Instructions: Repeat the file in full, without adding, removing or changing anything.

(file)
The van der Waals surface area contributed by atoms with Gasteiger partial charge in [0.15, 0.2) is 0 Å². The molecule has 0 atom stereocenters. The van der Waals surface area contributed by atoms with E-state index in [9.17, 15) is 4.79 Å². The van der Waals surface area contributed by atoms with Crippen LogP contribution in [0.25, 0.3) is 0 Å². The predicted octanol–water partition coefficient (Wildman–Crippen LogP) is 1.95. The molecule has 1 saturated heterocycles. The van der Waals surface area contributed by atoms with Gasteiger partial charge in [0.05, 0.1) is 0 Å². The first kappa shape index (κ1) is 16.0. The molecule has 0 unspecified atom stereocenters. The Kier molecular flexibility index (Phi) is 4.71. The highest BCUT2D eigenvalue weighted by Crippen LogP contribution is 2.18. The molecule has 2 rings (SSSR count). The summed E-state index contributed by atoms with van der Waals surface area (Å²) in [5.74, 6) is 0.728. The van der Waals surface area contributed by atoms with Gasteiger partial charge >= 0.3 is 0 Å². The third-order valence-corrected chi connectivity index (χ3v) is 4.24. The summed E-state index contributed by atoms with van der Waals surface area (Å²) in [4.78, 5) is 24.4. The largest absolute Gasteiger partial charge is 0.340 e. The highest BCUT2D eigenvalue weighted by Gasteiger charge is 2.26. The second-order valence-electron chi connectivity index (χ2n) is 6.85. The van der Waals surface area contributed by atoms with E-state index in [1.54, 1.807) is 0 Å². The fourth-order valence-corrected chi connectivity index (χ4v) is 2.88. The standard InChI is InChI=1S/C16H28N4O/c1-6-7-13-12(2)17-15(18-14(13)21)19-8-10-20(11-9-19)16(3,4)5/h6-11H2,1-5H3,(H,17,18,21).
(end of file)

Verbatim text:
The van der Waals surface area contributed by atoms with Gasteiger partial charge in [0.15, 0.2) is 0 Å². The molecule has 0 atom stereocenters. The van der Waals surface area contributed by atoms with E-state index in [9.17, 15) is 4.79 Å². The van der Waals surface area contributed by atoms with Crippen LogP contribution in [0.25, 0.3) is 0 Å². The predicted octanol–water partition coefficient (Wildman–Crippen LogP) is 1.95. The molecule has 1 saturated heterocycles. The van der Waals surface area contributed by atoms with Gasteiger partial charge in [0.05, 0.1) is 0 Å². The first kappa shape index (κ1) is 16.0. The molecule has 0 unspecified atom stereocenters. The Kier molecular flexibility index (Phi) is 4.71. The highest BCUT2D eigenvalue weighted by Crippen LogP contribution is 2.18. The molecule has 2 rings (SSSR count). The summed E-state index contributed by atoms with van der Waals surface area (Å²) in [5.74, 6) is 0.728. The van der Waals surface area contributed by atoms with Gasteiger partial charge >= 0.3 is 0 Å². The third-order valence-corrected chi connectivity index (χ3v) is 4.24. The summed E-state index contributed by atoms with van der Waals surface area (Å²) in [4.78, 5) is 24.4. The largest absolute Gasteiger partial charge is 0.340 e. The highest BCUT2D eigenvalue weighted by Gasteiger charge is 2.26. The second-order valence-electron chi connectivity index (χ2n) is 6.85. The van der Waals surface area contributed by atoms with E-state index in [1.54, 1.807) is 0 Å². The fourth-order valence-corrected chi connectivity index (χ4v) is 2.88. The standard InChI is InChI=1S/C16H28N4O/c1-6-7-13-12(2)17-15(18-14(13)21)19-8-10-20(11-9-19)16(3,4)5/h6-11H2,1-5H3,(H,17,18,21).